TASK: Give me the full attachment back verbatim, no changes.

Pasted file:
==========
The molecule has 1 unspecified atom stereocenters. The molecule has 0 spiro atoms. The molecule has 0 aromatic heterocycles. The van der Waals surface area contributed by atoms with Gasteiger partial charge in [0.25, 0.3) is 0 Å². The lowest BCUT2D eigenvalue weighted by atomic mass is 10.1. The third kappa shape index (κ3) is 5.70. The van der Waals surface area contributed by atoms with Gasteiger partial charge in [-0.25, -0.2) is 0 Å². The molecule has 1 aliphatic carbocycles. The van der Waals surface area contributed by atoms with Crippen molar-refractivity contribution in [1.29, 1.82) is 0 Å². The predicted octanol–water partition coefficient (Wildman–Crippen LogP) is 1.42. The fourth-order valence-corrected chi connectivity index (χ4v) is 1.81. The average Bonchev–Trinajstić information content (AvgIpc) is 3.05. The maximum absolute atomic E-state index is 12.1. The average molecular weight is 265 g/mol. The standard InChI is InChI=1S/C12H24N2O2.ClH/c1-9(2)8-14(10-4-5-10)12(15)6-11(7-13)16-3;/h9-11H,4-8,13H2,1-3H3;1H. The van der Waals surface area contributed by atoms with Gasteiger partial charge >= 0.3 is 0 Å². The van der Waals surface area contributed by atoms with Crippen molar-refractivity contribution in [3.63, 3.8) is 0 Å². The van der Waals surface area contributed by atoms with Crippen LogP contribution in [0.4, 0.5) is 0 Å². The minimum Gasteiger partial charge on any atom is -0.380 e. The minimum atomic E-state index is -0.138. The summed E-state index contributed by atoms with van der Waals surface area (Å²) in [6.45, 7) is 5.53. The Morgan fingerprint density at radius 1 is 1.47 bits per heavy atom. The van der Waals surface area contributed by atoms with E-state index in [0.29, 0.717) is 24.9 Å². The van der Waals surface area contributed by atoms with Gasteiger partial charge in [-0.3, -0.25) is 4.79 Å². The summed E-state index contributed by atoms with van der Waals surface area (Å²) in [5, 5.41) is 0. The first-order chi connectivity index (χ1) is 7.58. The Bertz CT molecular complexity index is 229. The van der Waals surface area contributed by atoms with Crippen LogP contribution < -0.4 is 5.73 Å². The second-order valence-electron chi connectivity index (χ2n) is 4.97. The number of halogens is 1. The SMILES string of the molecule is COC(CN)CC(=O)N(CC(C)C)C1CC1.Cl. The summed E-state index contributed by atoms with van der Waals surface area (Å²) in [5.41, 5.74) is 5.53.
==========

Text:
The molecule has 1 unspecified atom stereocenters. The molecule has 0 spiro atoms. The molecule has 0 aromatic heterocycles. The van der Waals surface area contributed by atoms with Gasteiger partial charge in [0.25, 0.3) is 0 Å². The lowest BCUT2D eigenvalue weighted by atomic mass is 10.1. The third kappa shape index (κ3) is 5.70. The van der Waals surface area contributed by atoms with Gasteiger partial charge in [-0.25, -0.2) is 0 Å². The molecule has 1 aliphatic carbocycles. The van der Waals surface area contributed by atoms with Crippen molar-refractivity contribution in [1.29, 1.82) is 0 Å². The predicted octanol–water partition coefficient (Wildman–Crippen LogP) is 1.42. The fourth-order valence-corrected chi connectivity index (χ4v) is 1.81. The average Bonchev–Trinajstić information content (AvgIpc) is 3.05. The maximum absolute atomic E-state index is 12.1. The average molecular weight is 265 g/mol. The standard InChI is InChI=1S/C12H24N2O2.ClH/c1-9(2)8-14(10-4-5-10)12(15)6-11(7-13)16-3;/h9-11H,4-8,13H2,1-3H3;1H. The van der Waals surface area contributed by atoms with Gasteiger partial charge >= 0.3 is 0 Å². The van der Waals surface area contributed by atoms with Crippen molar-refractivity contribution in [3.63, 3.8) is 0 Å². The van der Waals surface area contributed by atoms with Crippen LogP contribution in [0.4, 0.5) is 0 Å². The minimum Gasteiger partial charge on any atom is -0.380 e. The minimum atomic E-state index is -0.138. The summed E-state index contributed by atoms with van der Waals surface area (Å²) in [6.45, 7) is 5.53. The Morgan fingerprint density at radius 1 is 1.47 bits per heavy atom. The van der Waals surface area contributed by atoms with E-state index in [0.29, 0.717) is 24.9 Å². The van der Waals surface area contributed by atoms with Gasteiger partial charge in [-0.3, -0.25) is 4.79 Å². The summed E-state index contributed by atoms with van der Waals surface area (Å²) in [5, 5.41) is 0. The first-order chi connectivity index (χ1) is 7.58. The Bertz CT molecular complexity index is 229. The van der Waals surface area contributed by atoms with Crippen LogP contribution < -0.4 is 5.73 Å². The second-order valence-electron chi connectivity index (χ2n) is 4.97. The number of halogens is 1. The SMILES string of the molecule is COC(CN)CC(=O)N(CC(C)C)C1CC1.Cl. The summed E-state index contributed by atoms with van der Waals surface area (Å²) in [5.41, 5.74) is 5.53.